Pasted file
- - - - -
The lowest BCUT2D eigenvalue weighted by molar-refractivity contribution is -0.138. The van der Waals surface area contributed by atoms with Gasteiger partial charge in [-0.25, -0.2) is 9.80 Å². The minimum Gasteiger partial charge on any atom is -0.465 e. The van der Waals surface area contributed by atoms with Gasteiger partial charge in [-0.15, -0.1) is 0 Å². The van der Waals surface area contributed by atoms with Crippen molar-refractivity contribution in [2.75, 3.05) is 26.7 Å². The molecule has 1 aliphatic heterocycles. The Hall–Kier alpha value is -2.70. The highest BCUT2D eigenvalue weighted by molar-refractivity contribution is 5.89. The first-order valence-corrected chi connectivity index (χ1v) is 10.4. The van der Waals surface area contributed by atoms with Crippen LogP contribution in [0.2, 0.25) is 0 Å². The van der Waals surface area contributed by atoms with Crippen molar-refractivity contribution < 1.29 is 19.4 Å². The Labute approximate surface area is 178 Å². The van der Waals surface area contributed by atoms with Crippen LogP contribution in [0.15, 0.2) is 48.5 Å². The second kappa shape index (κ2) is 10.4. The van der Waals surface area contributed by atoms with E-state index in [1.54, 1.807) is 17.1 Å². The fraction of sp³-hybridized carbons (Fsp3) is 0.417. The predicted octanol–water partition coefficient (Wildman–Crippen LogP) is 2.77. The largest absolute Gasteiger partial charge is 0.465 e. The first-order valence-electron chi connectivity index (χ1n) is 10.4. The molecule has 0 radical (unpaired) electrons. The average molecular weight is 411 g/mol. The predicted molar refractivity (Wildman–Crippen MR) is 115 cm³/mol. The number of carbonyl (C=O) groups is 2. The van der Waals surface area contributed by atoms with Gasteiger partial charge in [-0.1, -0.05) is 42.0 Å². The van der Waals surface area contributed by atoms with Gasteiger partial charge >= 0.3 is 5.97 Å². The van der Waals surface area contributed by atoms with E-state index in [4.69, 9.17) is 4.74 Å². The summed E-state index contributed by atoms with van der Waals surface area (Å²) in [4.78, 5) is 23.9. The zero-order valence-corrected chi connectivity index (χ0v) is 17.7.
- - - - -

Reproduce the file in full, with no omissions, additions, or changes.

The lowest BCUT2D eigenvalue weighted by molar-refractivity contribution is -0.138. The van der Waals surface area contributed by atoms with Gasteiger partial charge in [-0.25, -0.2) is 9.80 Å². The minimum Gasteiger partial charge on any atom is -0.465 e. The van der Waals surface area contributed by atoms with Gasteiger partial charge in [-0.15, -0.1) is 0 Å². The van der Waals surface area contributed by atoms with Crippen molar-refractivity contribution in [2.75, 3.05) is 26.7 Å². The molecule has 1 aliphatic heterocycles. The Hall–Kier alpha value is -2.70. The highest BCUT2D eigenvalue weighted by molar-refractivity contribution is 5.89. The first-order valence-corrected chi connectivity index (χ1v) is 10.4. The van der Waals surface area contributed by atoms with Crippen LogP contribution in [0.2, 0.25) is 0 Å². The van der Waals surface area contributed by atoms with Crippen molar-refractivity contribution < 1.29 is 19.4 Å². The Labute approximate surface area is 178 Å². The van der Waals surface area contributed by atoms with Crippen LogP contribution in [0.15, 0.2) is 48.5 Å². The second kappa shape index (κ2) is 10.4. The van der Waals surface area contributed by atoms with E-state index in [1.54, 1.807) is 17.1 Å². The fraction of sp³-hybridized carbons (Fsp3) is 0.417. The predicted octanol–water partition coefficient (Wildman–Crippen LogP) is 2.77. The largest absolute Gasteiger partial charge is 0.465 e. The first-order valence-electron chi connectivity index (χ1n) is 10.4. The molecule has 0 radical (unpaired) electrons. The average molecular weight is 411 g/mol. The predicted molar refractivity (Wildman–Crippen MR) is 115 cm³/mol. The number of carbonyl (C=O) groups is 2. The van der Waals surface area contributed by atoms with Gasteiger partial charge in [-0.1, -0.05) is 42.0 Å². The van der Waals surface area contributed by atoms with Gasteiger partial charge >= 0.3 is 5.97 Å². The van der Waals surface area contributed by atoms with E-state index in [4.69, 9.17) is 4.74 Å². The summed E-state index contributed by atoms with van der Waals surface area (Å²) in [4.78, 5) is 23.9. The zero-order valence-corrected chi connectivity index (χ0v) is 17.7.